Sitting on the couch tonight in front of a cozy fire, watching the sunset colors fade, I feel a bit like I am getting over a case of whiplash. The sense of having been violently slammed this way and that is as much emotional as physical, and stems from the wild ride of these past few weeks, beginning with my mom’s life fading and her death on February 3rd, and accelerating into the latest crisis in this journey with brain cancer, a hematoma that nearly killed Richard, requiring a middle-of-the-night ambulance trip over the mountains just over a week ago.
I’m working on regaining my equilibrium, my “calm state of mind,” as the dictionary defines it. Being home helps immensely, as does seeing Richard recover so spectacularly well from a very scary episode.
When I say spectacularly well, I am not exaggerating. That’s Richard in the photo above, confidently balanced at the top of an 8-foot-stepladder earlier this evening as he repaired the blind in the stargazing skylight in our bedroom ceiling, a complicated project that was beyond him before the fluid was drained from his brain. (No one told him not to climb ladders, but if his neurosurgery team sees this blog, he’s probably in big trouble for putting their handiwork in peril…)
It’s hard to believe that just a week ago he was recovering after having a temporary drain drilled into his skull, “channeling Lady Gaga,” as his ICU nurse put it. (Sorry about the poor quality photo–I shot it with my cellphone.)
Even when though the whipsawing ride of the past few weeks is ending well, it’s still traumatic–and exhausting.
We stayed in Denver for four days after he was released from the hospital to finish organizing my mother’s memorial service and reception. Thanks to a lovely crowd of family and friends, as well as to thoughtful and moving comments by our Molly, who speak also for her cohort of cousins, Heather and Sienna, plus family friend Erica Holtzinger, and my brother and Dad, it was a sweet and healing occasion.
After all that, when we finally headed home, we refused the many kind offers to drive us over the mountains, and opted to take the bus instead.
Riding the Black Hills Stage Lines bus–a new, clean “busette” that holds perhaps 30 passengers when full–was the sustainable option: we saved gas, wear and tear on a private vehicle, cut down on traffic congestion, and lightened our carbon footprint. All good.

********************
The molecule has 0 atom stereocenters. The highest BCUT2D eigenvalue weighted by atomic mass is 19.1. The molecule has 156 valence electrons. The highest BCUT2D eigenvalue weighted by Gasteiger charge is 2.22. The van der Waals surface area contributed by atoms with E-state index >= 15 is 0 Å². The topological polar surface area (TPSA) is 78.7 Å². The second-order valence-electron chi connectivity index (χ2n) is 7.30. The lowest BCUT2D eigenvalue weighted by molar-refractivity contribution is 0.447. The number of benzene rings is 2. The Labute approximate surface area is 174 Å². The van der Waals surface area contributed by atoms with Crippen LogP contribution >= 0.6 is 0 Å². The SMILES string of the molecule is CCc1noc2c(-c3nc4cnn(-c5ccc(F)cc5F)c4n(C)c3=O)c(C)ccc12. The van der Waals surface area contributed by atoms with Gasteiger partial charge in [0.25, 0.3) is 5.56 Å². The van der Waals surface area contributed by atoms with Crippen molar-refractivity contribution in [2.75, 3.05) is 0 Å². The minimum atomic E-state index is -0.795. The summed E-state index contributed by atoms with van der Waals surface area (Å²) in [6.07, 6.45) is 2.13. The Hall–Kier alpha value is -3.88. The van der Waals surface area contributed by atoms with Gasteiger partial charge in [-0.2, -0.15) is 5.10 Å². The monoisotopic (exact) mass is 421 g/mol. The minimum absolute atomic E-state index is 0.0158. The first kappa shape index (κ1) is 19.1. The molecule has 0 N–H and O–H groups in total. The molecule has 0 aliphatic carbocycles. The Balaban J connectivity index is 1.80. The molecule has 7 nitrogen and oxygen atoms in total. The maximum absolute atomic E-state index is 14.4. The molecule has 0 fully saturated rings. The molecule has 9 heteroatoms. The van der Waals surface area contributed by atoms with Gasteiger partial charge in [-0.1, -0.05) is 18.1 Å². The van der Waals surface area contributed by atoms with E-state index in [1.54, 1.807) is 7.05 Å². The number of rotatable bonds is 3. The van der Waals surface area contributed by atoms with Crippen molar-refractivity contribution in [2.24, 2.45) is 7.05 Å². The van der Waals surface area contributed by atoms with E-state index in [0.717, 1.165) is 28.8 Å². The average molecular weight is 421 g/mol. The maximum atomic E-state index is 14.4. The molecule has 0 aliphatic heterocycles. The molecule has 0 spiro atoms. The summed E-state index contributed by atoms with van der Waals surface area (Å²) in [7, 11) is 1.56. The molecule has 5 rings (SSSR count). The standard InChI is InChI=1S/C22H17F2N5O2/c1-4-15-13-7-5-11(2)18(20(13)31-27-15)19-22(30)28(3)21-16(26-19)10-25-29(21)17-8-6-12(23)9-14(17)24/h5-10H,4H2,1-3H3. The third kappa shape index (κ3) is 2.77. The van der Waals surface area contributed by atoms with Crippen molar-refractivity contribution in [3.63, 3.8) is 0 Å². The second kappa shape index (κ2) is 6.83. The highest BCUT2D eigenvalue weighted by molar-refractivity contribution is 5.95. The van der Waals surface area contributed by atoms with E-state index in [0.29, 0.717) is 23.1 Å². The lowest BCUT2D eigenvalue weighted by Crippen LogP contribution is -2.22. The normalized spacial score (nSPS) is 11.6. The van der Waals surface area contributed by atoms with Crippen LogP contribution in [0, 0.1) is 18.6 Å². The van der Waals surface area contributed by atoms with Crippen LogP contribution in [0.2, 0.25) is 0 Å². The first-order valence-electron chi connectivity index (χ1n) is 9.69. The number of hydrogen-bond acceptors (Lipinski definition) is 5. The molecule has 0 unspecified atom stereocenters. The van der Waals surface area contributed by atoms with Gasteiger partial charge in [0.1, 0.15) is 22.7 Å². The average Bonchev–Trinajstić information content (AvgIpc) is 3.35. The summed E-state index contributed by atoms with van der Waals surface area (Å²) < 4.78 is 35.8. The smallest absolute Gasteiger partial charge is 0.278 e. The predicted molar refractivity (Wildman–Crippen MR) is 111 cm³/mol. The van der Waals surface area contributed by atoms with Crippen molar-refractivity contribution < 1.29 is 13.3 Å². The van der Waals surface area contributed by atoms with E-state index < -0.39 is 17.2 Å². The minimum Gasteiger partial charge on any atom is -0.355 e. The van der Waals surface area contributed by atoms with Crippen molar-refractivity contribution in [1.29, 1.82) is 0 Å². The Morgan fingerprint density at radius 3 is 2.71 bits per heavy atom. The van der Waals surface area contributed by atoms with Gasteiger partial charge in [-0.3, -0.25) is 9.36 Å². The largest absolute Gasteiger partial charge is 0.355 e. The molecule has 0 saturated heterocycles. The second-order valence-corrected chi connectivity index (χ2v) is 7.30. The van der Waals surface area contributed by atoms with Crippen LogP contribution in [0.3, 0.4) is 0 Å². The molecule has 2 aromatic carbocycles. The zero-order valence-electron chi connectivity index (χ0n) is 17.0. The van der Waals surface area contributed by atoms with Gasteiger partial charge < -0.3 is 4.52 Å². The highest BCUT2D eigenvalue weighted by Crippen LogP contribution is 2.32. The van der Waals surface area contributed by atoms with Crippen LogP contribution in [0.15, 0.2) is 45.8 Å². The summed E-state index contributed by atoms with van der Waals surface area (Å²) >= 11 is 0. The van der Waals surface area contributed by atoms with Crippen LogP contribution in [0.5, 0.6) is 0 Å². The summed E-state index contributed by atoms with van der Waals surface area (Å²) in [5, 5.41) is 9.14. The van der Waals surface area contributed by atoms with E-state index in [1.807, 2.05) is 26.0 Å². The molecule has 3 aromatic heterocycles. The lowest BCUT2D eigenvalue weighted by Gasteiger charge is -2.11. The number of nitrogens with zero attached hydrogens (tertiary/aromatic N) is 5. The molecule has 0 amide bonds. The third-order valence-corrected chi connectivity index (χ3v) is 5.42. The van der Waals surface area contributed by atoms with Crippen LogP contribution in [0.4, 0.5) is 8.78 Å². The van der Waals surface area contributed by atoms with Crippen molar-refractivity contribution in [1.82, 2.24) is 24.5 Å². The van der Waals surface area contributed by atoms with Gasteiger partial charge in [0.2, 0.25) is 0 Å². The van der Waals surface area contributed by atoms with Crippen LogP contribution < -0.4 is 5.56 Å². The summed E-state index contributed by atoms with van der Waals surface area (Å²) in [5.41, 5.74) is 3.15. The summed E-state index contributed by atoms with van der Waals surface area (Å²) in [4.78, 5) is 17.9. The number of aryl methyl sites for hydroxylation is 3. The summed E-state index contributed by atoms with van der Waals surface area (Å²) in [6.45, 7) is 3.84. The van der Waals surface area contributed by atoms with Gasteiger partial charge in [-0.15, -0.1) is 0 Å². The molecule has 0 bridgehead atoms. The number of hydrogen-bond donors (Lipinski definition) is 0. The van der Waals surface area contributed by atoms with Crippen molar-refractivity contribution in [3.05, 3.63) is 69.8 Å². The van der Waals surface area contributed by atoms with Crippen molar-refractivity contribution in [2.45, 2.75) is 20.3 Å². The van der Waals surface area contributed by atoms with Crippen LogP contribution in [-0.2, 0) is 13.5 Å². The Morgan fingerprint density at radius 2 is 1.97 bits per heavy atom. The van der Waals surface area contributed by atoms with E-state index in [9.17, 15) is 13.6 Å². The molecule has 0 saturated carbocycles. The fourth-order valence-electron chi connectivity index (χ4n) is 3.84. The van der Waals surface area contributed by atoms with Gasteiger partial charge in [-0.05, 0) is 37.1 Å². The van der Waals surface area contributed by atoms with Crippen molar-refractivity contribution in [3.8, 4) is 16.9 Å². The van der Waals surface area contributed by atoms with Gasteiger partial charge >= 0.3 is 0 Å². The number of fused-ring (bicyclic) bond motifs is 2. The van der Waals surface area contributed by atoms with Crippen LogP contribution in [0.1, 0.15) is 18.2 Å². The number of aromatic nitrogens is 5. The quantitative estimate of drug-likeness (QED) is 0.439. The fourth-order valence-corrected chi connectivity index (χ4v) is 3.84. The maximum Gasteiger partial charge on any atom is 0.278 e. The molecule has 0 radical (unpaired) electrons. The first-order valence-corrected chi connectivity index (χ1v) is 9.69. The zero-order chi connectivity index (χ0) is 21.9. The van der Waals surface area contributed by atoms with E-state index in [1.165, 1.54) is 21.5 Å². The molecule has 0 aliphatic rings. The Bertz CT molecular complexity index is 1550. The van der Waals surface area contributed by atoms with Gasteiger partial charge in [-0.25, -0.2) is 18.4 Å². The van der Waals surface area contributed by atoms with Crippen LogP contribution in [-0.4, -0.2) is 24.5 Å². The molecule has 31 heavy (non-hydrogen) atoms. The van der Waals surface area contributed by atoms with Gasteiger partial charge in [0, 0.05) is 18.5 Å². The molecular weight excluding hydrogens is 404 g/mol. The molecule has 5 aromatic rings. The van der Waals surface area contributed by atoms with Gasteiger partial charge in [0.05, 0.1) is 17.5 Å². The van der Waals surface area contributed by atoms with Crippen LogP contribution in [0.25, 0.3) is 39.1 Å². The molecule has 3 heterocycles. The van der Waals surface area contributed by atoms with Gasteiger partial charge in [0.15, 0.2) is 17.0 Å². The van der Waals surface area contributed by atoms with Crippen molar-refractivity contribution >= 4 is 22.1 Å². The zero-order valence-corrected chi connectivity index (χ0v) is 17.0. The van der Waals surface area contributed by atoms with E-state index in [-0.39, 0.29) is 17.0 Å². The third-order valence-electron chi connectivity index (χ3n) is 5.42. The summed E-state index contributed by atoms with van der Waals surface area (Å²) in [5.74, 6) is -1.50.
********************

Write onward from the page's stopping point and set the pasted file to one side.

But perhaps most importantly, taking the bus allowed us quiet time to work on regaining our equilibrium. We could simply relax, eat our lunches and watch the scenery go by. We talked when we felt like it, and not when we didn’t. I cried a bit, releasing some of my fear and grief; Richard closed his eyes after a while, and rested. We held hands the whole way.
We didn’t have to watch the traffic or worry about road conditions, which were so icy in high-elevation South Park that our bus passed one accident after another.
Last night, after the bus deposited us in Salida, we settled in at home, ate the fabulous dinner of quiche, salad, and cookies and milk that Kerry and Dave of the soon-to-be-late Ploughboy Local Market brought by, and slept deeply.
This morning we did yoga as dawn came and settled in for a quiet day. I finished another chapter in the mystery novel I’m revising; we ate lunch and talked about our work. We did a few errands; Richard fixed the skylight blind, we watched Orion appear as the sky darkened.
Tomorrow we’ll tackle the enormous pile of mail that accumulated in our absence, and have another quiet day. It’s those ordinary things that help me regain my equilibrium, the everyday routine, the sight of apricot-colored clouds blowing over the peaks at dawn, the stars twinkling in the nighttime sky. Those grace notes, and the comfort of routine, ease the pain of this wild ride, and give me faith that whatever comes, I’ll keep my balance well enough to continue living with my heart outstretched as if it were my hand.
Thanks for your help…